Wednesday, 26 March 2014

An early Swallow was passing over the Round Pond, an encouraging sign of the progress of spring on a cold wet day.

Three Coal Tits were visible in the Flower Walk, two of them singing at each other. This one is in a budding apple tree, but the main reason for the number of Coal Tits here is the many evergreen trees which give these tiny birds cover.

Paul Turner was lucky enough to see Little Owls both in the chestnut tree near the leaf yard and in the oak near the bicycle bath. Both looked out of their holes for a moment and then vanished inside. He also saw the male Tawny Owl in his usual place, but by the time I arrived he had gone inside, and a hailstorm deterred him from emerging by the time I went home.

The Mute Swans nesting near the Italian Garden now have two eggs -- possibly more, but two were visible, almost covered with reeds by their mother.

She had gone off to tout for food at the Peter Pan railings, leaving her mate to look after the nest. He seemed disgruntled, shuffling about and snorting.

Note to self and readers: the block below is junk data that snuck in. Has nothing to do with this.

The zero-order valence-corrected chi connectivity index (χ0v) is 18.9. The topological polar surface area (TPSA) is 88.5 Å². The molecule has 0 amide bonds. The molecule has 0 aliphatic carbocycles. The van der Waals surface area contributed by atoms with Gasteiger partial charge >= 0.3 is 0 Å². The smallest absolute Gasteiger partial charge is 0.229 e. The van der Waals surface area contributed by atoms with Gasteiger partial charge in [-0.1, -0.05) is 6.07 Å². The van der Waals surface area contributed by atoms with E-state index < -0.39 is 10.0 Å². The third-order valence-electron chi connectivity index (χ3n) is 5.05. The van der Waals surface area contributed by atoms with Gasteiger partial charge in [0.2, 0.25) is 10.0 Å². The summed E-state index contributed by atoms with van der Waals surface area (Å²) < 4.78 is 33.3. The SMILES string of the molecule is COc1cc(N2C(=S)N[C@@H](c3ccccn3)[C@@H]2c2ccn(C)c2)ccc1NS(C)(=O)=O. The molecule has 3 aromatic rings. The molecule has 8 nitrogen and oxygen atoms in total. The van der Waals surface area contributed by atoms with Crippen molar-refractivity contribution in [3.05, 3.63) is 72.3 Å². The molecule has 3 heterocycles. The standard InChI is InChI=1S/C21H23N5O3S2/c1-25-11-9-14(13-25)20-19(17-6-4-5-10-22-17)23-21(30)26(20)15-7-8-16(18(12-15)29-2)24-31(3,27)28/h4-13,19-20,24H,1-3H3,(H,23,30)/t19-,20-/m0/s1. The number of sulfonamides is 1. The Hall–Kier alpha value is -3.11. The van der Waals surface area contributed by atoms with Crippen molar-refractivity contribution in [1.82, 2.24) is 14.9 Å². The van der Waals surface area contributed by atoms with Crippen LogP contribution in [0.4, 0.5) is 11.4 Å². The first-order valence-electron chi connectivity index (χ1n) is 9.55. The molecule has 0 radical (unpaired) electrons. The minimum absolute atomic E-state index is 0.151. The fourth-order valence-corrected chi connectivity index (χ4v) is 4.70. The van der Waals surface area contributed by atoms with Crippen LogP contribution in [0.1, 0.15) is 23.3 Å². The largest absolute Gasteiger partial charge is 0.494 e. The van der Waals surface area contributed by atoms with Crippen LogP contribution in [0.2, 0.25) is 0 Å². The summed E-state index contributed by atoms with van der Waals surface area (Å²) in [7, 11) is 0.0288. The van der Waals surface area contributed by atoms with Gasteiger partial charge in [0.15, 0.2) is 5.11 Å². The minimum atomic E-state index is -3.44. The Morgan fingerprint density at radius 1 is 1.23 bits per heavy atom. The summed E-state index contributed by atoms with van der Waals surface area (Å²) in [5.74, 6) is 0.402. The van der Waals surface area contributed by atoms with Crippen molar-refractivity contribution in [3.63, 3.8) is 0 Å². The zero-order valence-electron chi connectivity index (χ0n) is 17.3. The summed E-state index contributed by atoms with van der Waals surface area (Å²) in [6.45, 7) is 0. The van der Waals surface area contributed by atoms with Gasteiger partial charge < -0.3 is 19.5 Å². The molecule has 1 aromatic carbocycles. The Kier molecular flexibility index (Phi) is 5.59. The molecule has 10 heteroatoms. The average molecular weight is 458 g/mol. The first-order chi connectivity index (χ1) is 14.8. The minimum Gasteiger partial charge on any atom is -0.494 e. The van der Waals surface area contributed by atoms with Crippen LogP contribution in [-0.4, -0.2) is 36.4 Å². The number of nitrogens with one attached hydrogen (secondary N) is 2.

The area at the bottom of the Parade Ground, where the grass was ruined by the German funfair, is now being restored, and the new grass should be ready just in time to be ruined again by a concert. The disturbance frightened off the Pied Wagtails, and five of them were at the Lido. Three were perched on the posts around the reed bed and constantly leaping into the air to catch passing insects. Two were standing on the blue plastic matting on the jetty of the bathing area.

A pair of Mandarins were sitting side by side on a post next to Peter Pan. Here they are, caught in a brief moment of sunshine.

The endlessly patient Grey Heron was standing over the grating under the marble fountain in the Italian Garden. This grating covers a semicircular enclosure which was originally part of the water system for the fountains. It is full of fish, and the herons know it. Victoria Grey, who was here earlier, took this fine picture of it catching a perch.

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